General-Purpose Sentence Representation Learning

 

Team Leader 

Sam Bowman

Senior Members

Ellie Pavlick

Ian Tenney

Edouard Grave

Graduate Students

Alex Wang

Roma Patel

Rachel Rudinger

Raghavendra Pappagari

Tom McCoy

Najoung Kim

Undergraduate Students

Shuning Jin

Berlin Chen

Alexis Ross

Senior Affiliates (Part-time Members)

Benjamin Van Durme

Tal Linzen

Katherin Yu

Ves Stoyanov

Dipanjan Das

Group Website

The General-Purpose Sentence Representation Learning team will work to train deep learning models to understand sentence meaning. Candidate systems will be evaluated on their ability to solve a suite of ten language understanding tasks using a single shared sentence encoder component, combined with a set of ten lightweight task-specific attention models. We expect to explore new methods for unsupervised learning, new methods for multitasking and transfer learning, and new methods for linguistically sophisticated error analysis. Join us!

The Problem
General purpose distributional word representations produced using unsupervised learning methods like word2vec (Mikolov et al. ‘13) have yielded substantial performance gains over task-specific representations in neural network models for nearly every language understanding task in which they’ve been studied. Similarly, general purpose image representations from neural network models trained on ImageNet (Deng et al. ‘09) have proven widely effective across a range of computer vision tasks. However, no comparably useful technology exists at the sentence level.

A nascent line of work in this area aims to use unsupervised learning methods on abundant unannotated text (e.g., Kiros et al. ‘15, Hill et al. ‘16, Peters et al. ‘17) or supervised learning methods on data-rich tasks like translation (e.g., Conneau et al. ‘17, McCann et al. ‘17) to train compositional encoder models that can extract general-purpose distributed representations for sentences. These representations are meant to capture the meanings of sentences, their connotations, and their literal lexical contents, and are meant to serve in part as a continuous analogue to the logical forms used in mainstream linguistic theory.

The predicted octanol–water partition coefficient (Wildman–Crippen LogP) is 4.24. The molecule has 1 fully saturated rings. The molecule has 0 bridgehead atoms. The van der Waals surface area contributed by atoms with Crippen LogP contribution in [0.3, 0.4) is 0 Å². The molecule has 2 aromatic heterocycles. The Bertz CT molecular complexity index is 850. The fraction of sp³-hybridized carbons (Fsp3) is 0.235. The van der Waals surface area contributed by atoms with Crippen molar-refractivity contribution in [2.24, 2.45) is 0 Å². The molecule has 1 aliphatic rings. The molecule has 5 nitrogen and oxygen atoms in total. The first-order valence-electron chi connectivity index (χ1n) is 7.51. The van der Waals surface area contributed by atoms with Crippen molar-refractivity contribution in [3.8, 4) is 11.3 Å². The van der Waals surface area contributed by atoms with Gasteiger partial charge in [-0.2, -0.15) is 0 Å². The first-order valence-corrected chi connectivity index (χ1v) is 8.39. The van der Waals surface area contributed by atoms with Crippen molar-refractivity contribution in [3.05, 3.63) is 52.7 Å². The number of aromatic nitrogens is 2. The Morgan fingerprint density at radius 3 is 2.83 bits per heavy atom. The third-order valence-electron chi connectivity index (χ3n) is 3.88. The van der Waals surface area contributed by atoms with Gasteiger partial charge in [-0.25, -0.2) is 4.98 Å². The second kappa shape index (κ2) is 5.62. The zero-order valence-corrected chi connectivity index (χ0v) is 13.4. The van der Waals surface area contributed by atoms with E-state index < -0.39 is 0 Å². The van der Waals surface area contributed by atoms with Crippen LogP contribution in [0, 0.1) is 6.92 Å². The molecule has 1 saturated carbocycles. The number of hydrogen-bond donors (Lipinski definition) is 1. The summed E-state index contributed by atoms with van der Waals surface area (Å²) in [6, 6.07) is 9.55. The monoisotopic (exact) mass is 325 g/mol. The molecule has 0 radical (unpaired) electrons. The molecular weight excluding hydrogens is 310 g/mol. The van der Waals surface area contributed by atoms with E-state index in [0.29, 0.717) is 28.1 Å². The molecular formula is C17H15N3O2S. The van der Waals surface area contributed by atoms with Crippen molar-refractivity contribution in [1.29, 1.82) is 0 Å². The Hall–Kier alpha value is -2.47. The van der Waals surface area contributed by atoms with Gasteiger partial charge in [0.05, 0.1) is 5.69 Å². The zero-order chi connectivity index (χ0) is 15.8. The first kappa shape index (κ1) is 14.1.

Were these general-purpose encoders to be effective, they would supplement or replace task-specific sentence understanding components, and thereby dramatically reduce the amount of annotated data needed to build effective systems for either new or existing language understanding tasks.

However, these methods are still far from mature. The standard benchmarks for this task do not resemble realistic use cases, and generally assume that downstream task models are built using logistic regression, rather than the complex neural network architectures that are in fact widely employed for language understanding tasks. There have also been no large-scale demonstrations that methods like these produce gains over the state of the art on established tasks, and the representations that they extract do not appear to fully capture either the words and structures they contain or their high-level semantic properties. We believe that expanding on work in this area with thorough, realistic evaluations and larger-scale experiments offers an opportunity to realize large empirical gains.

Proposal
Before the start of the workshop, we propose to develop a benchmark suite for the evaluation of general purpose sentence representation learning models that will make it possible, for the first time, to compare such models on their ability to produce gains in realistic settings. Our benchmark will be built to measure system performance in settings that are closely analogous to likely application areas for this technology, such as the deployment of an intent detection system for an Alexa skill where labeled data is scarce, or the deployment of a machine translation system where data is abundant but performance is still inadequate.

In particular, we expect this benchmark suite to break from prior work in two ways: It will support the evaluations of models which use attention (Bahdanau et al. ‘14) or other methods that require a sentence to be represented in a form more structured than a single vector, and it will support evaluations on data-rich downstream tasks for which it is not appropriate to use a simple linear regression model to predict task labels from sentence representations.